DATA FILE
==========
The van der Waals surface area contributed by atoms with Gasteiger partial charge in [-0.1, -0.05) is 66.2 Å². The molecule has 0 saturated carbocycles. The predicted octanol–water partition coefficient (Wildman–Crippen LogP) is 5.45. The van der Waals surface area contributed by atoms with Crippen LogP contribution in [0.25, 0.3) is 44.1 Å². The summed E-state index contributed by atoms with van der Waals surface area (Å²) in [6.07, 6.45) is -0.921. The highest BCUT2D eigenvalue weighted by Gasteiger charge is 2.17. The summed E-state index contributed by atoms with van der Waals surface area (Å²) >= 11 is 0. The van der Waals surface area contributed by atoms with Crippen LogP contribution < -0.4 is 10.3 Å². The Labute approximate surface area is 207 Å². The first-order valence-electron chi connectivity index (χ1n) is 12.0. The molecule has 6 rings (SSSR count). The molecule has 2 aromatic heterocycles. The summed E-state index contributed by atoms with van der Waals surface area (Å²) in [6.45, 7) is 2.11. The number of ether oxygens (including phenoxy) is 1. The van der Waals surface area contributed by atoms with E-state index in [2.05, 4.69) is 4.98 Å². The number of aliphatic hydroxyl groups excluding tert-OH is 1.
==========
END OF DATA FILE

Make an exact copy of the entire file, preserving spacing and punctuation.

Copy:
The van der Waals surface area contributed by atoms with Gasteiger partial charge in [-0.1, -0.05) is 66.2 Å². The molecule has 0 saturated carbocycles. The predicted octanol–water partition coefficient (Wildman–Crippen LogP) is 5.45. The van der Waals surface area contributed by atoms with Crippen LogP contribution in [0.25, 0.3) is 44.1 Å². The summed E-state index contributed by atoms with van der Waals surface area (Å²) in [6.07, 6.45) is -0.921. The highest BCUT2D eigenvalue weighted by Gasteiger charge is 2.17. The summed E-state index contributed by atoms with van der Waals surface area (Å²) >= 11 is 0. The van der Waals surface area contributed by atoms with Crippen LogP contribution < -0.4 is 10.3 Å². The Labute approximate surface area is 207 Å². The first-order valence-electron chi connectivity index (χ1n) is 12.0. The molecule has 6 rings (SSSR count). The molecule has 2 aromatic heterocycles. The summed E-state index contributed by atoms with van der Waals surface area (Å²) in [6.45, 7) is 2.11. The number of ether oxygens (including phenoxy) is 1. The van der Waals surface area contributed by atoms with E-state index in [2.05, 4.69) is 4.98 Å². The number of aliphatic hydroxyl groups excluding tert-OH is 1.